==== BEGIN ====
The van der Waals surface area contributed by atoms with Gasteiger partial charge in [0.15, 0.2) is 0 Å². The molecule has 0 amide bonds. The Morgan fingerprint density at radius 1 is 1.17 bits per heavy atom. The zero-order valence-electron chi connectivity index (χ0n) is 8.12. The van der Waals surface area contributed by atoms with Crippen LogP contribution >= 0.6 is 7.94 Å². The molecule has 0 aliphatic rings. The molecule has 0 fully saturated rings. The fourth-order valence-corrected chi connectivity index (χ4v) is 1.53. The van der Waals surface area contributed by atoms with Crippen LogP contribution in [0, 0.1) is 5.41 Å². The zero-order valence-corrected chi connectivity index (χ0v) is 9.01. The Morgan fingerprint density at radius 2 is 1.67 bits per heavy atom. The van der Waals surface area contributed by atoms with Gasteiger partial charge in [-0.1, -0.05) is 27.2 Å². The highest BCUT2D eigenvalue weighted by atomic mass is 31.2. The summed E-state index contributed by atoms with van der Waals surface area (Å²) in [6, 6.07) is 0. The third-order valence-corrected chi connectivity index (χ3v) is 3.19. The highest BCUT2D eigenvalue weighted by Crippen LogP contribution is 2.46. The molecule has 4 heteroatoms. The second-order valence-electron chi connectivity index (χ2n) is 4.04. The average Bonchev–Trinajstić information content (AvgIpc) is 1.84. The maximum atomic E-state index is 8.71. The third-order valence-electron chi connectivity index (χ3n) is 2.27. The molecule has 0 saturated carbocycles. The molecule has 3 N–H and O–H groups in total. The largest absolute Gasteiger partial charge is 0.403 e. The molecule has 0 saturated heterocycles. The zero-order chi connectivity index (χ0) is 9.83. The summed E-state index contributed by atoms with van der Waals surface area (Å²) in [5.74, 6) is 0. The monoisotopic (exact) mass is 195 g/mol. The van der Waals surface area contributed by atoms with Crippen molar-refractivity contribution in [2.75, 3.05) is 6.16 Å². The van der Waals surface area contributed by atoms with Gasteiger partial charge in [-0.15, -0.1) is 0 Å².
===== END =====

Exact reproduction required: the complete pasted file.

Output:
The van der Waals surface area contributed by atoms with Gasteiger partial charge in [0.15, 0.2) is 0 Å². The molecule has 0 amide bonds. The Morgan fingerprint density at radius 1 is 1.17 bits per heavy atom. The zero-order valence-electron chi connectivity index (χ0n) is 8.12. The van der Waals surface area contributed by atoms with Crippen LogP contribution >= 0.6 is 7.94 Å². The molecule has 0 aliphatic rings. The molecule has 0 fully saturated rings. The fourth-order valence-corrected chi connectivity index (χ4v) is 1.53. The van der Waals surface area contributed by atoms with Crippen LogP contribution in [0, 0.1) is 5.41 Å². The zero-order valence-corrected chi connectivity index (χ0v) is 9.01. The Morgan fingerprint density at radius 2 is 1.67 bits per heavy atom. The van der Waals surface area contributed by atoms with Gasteiger partial charge in [-0.1, -0.05) is 27.2 Å². The highest BCUT2D eigenvalue weighted by atomic mass is 31.2. The summed E-state index contributed by atoms with van der Waals surface area (Å²) in [6, 6.07) is 0. The third-order valence-corrected chi connectivity index (χ3v) is 3.19. The highest BCUT2D eigenvalue weighted by Crippen LogP contribution is 2.46. The molecule has 4 heteroatoms. The second-order valence-electron chi connectivity index (χ2n) is 4.04. The average Bonchev–Trinajstić information content (AvgIpc) is 1.84. The maximum atomic E-state index is 8.71. The third-order valence-electron chi connectivity index (χ3n) is 2.27. The molecule has 0 saturated carbocycles. The molecule has 3 N–H and O–H groups in total. The largest absolute Gasteiger partial charge is 0.403 e. The molecule has 0 saturated heterocycles. The zero-order chi connectivity index (χ0) is 9.83. The summed E-state index contributed by atoms with van der Waals surface area (Å²) in [5.74, 6) is 0. The monoisotopic (exact) mass is 195 g/mol. The van der Waals surface area contributed by atoms with Crippen molar-refractivity contribution in [2.75, 3.05) is 6.16 Å². The van der Waals surface area contributed by atoms with Gasteiger partial charge in [-0.15, -0.1) is 0 Å².